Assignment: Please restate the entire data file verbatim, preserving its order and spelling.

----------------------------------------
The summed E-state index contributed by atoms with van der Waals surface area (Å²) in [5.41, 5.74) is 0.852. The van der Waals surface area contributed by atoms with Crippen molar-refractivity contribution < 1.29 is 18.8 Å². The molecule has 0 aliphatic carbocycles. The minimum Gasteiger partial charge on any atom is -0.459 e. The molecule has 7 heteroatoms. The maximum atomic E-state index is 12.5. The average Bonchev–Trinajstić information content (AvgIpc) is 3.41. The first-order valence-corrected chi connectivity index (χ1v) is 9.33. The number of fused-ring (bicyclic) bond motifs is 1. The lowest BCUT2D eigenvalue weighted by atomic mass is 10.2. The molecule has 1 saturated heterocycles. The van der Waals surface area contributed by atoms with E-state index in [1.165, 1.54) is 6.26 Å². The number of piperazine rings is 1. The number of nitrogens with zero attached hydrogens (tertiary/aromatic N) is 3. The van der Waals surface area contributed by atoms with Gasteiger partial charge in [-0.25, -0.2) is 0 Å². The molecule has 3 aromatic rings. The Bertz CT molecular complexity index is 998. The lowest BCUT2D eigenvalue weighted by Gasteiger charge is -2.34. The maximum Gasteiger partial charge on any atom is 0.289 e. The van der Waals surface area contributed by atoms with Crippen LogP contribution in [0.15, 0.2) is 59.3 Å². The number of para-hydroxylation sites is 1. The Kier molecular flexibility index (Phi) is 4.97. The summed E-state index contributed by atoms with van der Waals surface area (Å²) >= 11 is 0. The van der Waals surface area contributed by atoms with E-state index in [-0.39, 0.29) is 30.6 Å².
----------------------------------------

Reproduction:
The summed E-state index contributed by atoms with van der Waals surface area (Å²) in [5.41, 5.74) is 0.852. The van der Waals surface area contributed by atoms with Crippen molar-refractivity contribution < 1.29 is 18.8 Å². The molecule has 0 aliphatic carbocycles. The minimum Gasteiger partial charge on any atom is -0.459 e. The molecule has 7 heteroatoms. The maximum atomic E-state index is 12.5. The average Bonchev–Trinajstić information content (AvgIpc) is 3.41. The first-order valence-corrected chi connectivity index (χ1v) is 9.33. The number of fused-ring (bicyclic) bond motifs is 1. The lowest BCUT2D eigenvalue weighted by atomic mass is 10.2. The molecule has 1 saturated heterocycles. The van der Waals surface area contributed by atoms with E-state index in [1.165, 1.54) is 6.26 Å². The number of piperazine rings is 1. The number of nitrogens with zero attached hydrogens (tertiary/aromatic N) is 3. The van der Waals surface area contributed by atoms with Gasteiger partial charge in [-0.25, -0.2) is 0 Å². The molecule has 3 aromatic rings. The Bertz CT molecular complexity index is 998. The lowest BCUT2D eigenvalue weighted by Gasteiger charge is -2.34. The maximum Gasteiger partial charge on any atom is 0.289 e. The van der Waals surface area contributed by atoms with Crippen LogP contribution in [0.15, 0.2) is 59.3 Å². The number of para-hydroxylation sites is 1. The Kier molecular flexibility index (Phi) is 4.97. The summed E-state index contributed by atoms with van der Waals surface area (Å²) >= 11 is 0. The van der Waals surface area contributed by atoms with E-state index in [-0.39, 0.29) is 30.6 Å².